DOI

Journal Article

Marine turtles and estuarine crocodiles in Lampi Marine National Park, Myanmar: a conservation and threat assessment with recommendations.

Platt, S.G.;Platt, K.;Soe, M.M.;Myo, K.M.;Holmes, K.E.;Rainwater, T.R.



|
Published 2015

Abstract

National parks, wildlife sanctuaries, and other protected areas often figure prominently in successful species conservation strategies (Stohlgren et al. 1994; Bruner et al. 2001). Protected areas can safeguard habitats for the long-term maintenance of biodiversity while at the same time serving as baselines against which biological and ecosystem change can be measured (Stohlgren et al. 1994). To realize these objectives, protected area managers require species inventories, accurate assessments of conservation status, and an understanding of existing and potential anthropogenic threats (Stohlgren et al. 1994; Castellano et al. 2003; Tuberville et al. 2005). Such information is essential for effectively targeting conservation efforts, formulating management policies, prioritizing research, and designing appropriate monitoring protocols, especially where cryptic, rare, and threatened species are concerned (Oliver and Beattie 1993; Stohlgren et al. 1994; Castellano et al. 2003; Tuberville et al. 2005). The protected area system in Myanmar plays a pivotal role in the national and regional conservation of marine turtles (Olive Ridley [Lepidochelys olivacea], Loggerhead [Caretta caretta], Green Turtle [Chelonia mydas], Hawksbill [Eretmochelys imbricata]), and Estuarine Crocodiles (Crocodylus porosus). For example, Thamihla (also spelled “Thameehla”) Kyun Wildlife Sanctuary hosts nesting populations of C. mydas, L. olivacea, C. caretta, and E. imbricata, Moscos Island Wildlife Sanctuary is an important nesting area for E. imbricata and Meinmahla Kyun Wildlife Sanctuary harbors the only viable population of C. porosus remaining in Myanmar and one of the few known in the region (Thorbjarnarson et al. 2000a, 2000b; Rao et al. 2002; Thorbjarnarson et al. 2006; Onishi 2009; Beffasti and Galanti 2011; Holmes et al. 2014).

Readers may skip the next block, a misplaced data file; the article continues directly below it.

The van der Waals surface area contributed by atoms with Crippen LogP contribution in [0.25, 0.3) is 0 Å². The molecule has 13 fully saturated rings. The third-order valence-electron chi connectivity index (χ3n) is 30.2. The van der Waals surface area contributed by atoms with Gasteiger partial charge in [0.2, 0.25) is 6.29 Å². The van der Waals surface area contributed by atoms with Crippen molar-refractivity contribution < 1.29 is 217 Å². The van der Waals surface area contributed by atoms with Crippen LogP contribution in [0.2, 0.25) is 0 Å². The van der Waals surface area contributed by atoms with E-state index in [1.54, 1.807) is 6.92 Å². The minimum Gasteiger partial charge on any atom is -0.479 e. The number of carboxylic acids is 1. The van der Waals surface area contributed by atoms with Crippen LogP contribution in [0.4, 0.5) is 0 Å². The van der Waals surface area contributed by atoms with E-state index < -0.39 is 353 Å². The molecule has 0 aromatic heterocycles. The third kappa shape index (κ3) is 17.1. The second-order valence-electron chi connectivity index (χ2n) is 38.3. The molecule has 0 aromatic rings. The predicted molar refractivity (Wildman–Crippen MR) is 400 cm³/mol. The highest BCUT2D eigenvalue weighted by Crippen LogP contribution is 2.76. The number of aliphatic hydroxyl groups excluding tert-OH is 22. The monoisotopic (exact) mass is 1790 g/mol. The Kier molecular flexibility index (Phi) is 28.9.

Back

© 2016-2017 Wildlife Conservation Society

WCS, the "W" logo, WE STAND FOR WILDLIFE, I STAND FOR WILDLIFE, and STAND FOR WILDLIFE are service marks of Wildlife Conservation Society.

Contact Information
Address: 2300 Southern Boulevard Bronx, New York 10460 Phone Number: (718) 220-5100